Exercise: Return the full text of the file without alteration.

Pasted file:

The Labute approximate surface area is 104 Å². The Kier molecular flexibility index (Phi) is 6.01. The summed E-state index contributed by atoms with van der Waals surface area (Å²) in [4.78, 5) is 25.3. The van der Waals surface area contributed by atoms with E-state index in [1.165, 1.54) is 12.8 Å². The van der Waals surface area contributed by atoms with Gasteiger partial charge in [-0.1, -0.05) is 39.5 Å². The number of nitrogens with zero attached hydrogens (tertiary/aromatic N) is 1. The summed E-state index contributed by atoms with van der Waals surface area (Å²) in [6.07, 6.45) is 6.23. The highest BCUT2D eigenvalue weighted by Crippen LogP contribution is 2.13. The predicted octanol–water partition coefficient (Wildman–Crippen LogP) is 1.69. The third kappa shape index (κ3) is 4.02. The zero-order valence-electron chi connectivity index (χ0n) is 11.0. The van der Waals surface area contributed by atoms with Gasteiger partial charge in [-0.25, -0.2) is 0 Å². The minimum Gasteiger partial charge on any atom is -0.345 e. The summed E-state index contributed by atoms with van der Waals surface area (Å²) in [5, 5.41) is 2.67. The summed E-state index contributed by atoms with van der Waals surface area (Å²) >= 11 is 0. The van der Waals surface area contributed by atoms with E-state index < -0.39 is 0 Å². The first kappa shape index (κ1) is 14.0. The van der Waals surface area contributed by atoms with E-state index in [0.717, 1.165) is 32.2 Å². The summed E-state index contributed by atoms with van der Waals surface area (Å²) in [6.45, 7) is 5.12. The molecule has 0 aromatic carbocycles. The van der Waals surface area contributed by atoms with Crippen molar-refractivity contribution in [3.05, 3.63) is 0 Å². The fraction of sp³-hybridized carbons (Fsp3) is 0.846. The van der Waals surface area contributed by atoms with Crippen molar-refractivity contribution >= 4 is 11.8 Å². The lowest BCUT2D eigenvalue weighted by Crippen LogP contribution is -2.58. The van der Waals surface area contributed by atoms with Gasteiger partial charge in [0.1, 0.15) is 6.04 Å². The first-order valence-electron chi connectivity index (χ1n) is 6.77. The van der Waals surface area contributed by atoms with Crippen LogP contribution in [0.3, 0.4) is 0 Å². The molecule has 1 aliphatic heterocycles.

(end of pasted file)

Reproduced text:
The Labute approximate surface area is 104 Å². The Kier molecular flexibility index (Phi) is 6.01. The summed E-state index contributed by atoms with van der Waals surface area (Å²) in [4.78, 5) is 25.3. The van der Waals surface area contributed by atoms with E-state index in [1.165, 1.54) is 12.8 Å². The van der Waals surface area contributed by atoms with Gasteiger partial charge in [-0.1, -0.05) is 39.5 Å². The number of nitrogens with zero attached hydrogens (tertiary/aromatic N) is 1. The summed E-state index contributed by atoms with van der Waals surface area (Å²) in [6.07, 6.45) is 6.23. The highest BCUT2D eigenvalue weighted by Crippen LogP contribution is 2.13. The predicted octanol–water partition coefficient (Wildman–Crippen LogP) is 1.69. The third kappa shape index (κ3) is 4.02. The zero-order valence-electron chi connectivity index (χ0n) is 11.0. The van der Waals surface area contributed by atoms with Gasteiger partial charge in [-0.25, -0.2) is 0 Å². The minimum Gasteiger partial charge on any atom is -0.345 e. The summed E-state index contributed by atoms with van der Waals surface area (Å²) in [5, 5.41) is 2.67. The summed E-state index contributed by atoms with van der Waals surface area (Å²) >= 11 is 0. The van der Waals surface area contributed by atoms with E-state index < -0.39 is 0 Å². The first kappa shape index (κ1) is 14.0. The van der Waals surface area contributed by atoms with E-state index in [0.717, 1.165) is 32.2 Å². The summed E-state index contributed by atoms with van der Waals surface area (Å²) in [6.45, 7) is 5.12. The molecule has 0 aromatic carbocycles. The van der Waals surface area contributed by atoms with Crippen molar-refractivity contribution in [3.05, 3.63) is 0 Å². The fraction of sp³-hybridized carbons (Fsp3) is 0.846. The van der Waals surface area contributed by atoms with Crippen molar-refractivity contribution >= 4 is 11.8 Å². The lowest BCUT2D eigenvalue weighted by Crippen LogP contribution is -2.58. The van der Waals surface area contributed by atoms with Gasteiger partial charge in [0.1, 0.15) is 6.04 Å². The first-order valence-electron chi connectivity index (χ1n) is 6.77. The van der Waals surface area contributed by atoms with Crippen LogP contribution in [0.3, 0.4) is 0 Å². The molecule has 1 aliphatic heterocycles.